Assessing Earliest Human Settlement of Eurasia: Late Pliocene Dispersions from Africa

By Turner, Alan | Antiquity, September 1999 | Go to article overview

Assessing Earliest Human Settlement of Eurasia: Late Pliocene Dispersions from Africa


Turner, Alan, Antiquity


Introduction

The timetable of human dispersions remains a matter of major interest, whether the focus of attention centres on earliest colonization of Europe or on the wider pattern of appearance in Eurasia (Turner 1992; Huang et al. 1995; Wood & Turner 1995; Beardsley 1996; Larick & Ciochon 1996). The question of earliest European occupation remains a particularly vexed one, with exchanges of opinion over so-called long and short chronologies continuing to appear with some frequency in recent years (Bonifay & Vandermeersch 1991; Roebroeks & van Kolfschoten 1994; 1995a; 1995b; Carbonell et al. 1995; Dennell & Roebroeks 1996; Roebroeks & van Kolfschoten 1998).

While the archaeological and skeletal evidence considered in a clearly established chronological framework must remain the primary basis for discussion, it is equally apparent that the larger context of human dispersion deserves consideration. Dennell & Roebroeks (1996: 539) acknowledge this point in one of the most useful recent discussions of the problem of early dispersions but do so really only in passing. As they emphasize, all of the opposing views on European settlement accept that any human occupation prior to perhaps 500,000 years is likely to have been less intensive and more intermittent. I have previously suggested that this pattern may have largely resulted from changes in the structure and composition of the large carnivore guild as a determinant of resource availability (Turner 1992). Whatever the accuracy of that argument, it is evident that human dispersions are only one facet of the evolution of the terrestrial mammal fauna of the Plio-Pleistocene (Azzaroli et a]. 1988; Turner 1995a; Turner & Wood 1993a; 1993b). Moreover, the earliest agreed traces of human presence in Eurasia, currently somewhere around the 1.5-million-year point (Roebroeks & van Kolfschoten 1998), are unlikely to record the earliest appearance of humans outside Africa; we must consider at least the past 2 million years as a possible time frame. The discussion of earliest human movements should therefore take place in the wider setting of latest Pliocene and Pleistocene evidence for actual and potential biotic contact and movement between Africa and Eurasia, based on an understanding of mammalian palaeontology, plate tectonics, palaeoclimatic reconstruction and evolutionary theory as it applies to the origin and subsequent history of species. We may then approach the matter of human dispersion by posing a series of questions, as done by Dennell & Roebroeks (1996: 540) but with a slightly larger perspective. Thus we may ask what hominin(2) species are we dealing with and what were their technological capabilities? What is the likely timetable of movements and what were the constraints and obstacles operating at various time? When were other taxa moving? Are there identifiable periods when dispersion is unlikely to have been possible? How likely is human emigration from Africa around or even prior to the Pliocene-Pleistocene boundary as required by any longer chronology for European occupation, however intermittent it may initially have been?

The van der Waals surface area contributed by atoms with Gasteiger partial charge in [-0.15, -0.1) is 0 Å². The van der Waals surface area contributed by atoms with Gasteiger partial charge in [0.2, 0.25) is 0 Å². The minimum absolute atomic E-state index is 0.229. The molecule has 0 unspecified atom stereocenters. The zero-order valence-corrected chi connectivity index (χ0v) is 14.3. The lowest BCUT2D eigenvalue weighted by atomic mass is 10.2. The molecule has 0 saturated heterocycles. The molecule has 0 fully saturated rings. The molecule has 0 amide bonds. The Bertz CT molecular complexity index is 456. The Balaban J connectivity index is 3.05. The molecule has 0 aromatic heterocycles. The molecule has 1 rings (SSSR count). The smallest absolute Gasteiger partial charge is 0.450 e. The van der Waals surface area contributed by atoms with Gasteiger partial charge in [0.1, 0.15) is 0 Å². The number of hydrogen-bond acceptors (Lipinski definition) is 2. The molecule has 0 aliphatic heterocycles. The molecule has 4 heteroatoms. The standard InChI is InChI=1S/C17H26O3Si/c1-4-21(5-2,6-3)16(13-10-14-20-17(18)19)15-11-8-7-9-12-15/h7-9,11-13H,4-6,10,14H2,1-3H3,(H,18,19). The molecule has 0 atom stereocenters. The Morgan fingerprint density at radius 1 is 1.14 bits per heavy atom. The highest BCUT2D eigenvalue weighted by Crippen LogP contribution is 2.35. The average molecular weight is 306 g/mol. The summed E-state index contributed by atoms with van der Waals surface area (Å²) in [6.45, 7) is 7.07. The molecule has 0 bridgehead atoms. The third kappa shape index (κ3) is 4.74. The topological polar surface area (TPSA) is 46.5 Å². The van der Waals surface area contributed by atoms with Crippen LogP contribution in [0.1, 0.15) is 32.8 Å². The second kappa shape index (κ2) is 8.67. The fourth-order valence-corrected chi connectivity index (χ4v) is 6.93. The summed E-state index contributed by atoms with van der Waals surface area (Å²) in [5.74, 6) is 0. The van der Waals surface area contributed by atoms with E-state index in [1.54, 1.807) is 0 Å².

Earliest occurrences and dispersions of the genus Homo

Humans have reached their present distribution through a process of dispersion that originated some two to three million years ago in Africa, but the number and timing of extra~African dispersion events has long been unclear and contentious (Bordes & Thibault 1977; Dennell 1983; Turner 1984; Bonifay & Van dermeers ch 1991; Roebroeks & van Kolfschoten 1995a). Some of the recent claims for an early appearance outside Africa now suggest that a Late Pliocene - Earliest Pleistocene movement be seriously considered (Swisher et al. 1994; Vekua & Gabunia 1992; Gabunia & Vekua 1995; Huang et al. 1995).

Under the Recognition Concept of species, new taxa originate in allopatry and remain within their preferred habitats until fresh conditions provoke a fresh pattern of range fragmentation (Turner & Paterson 1991). …

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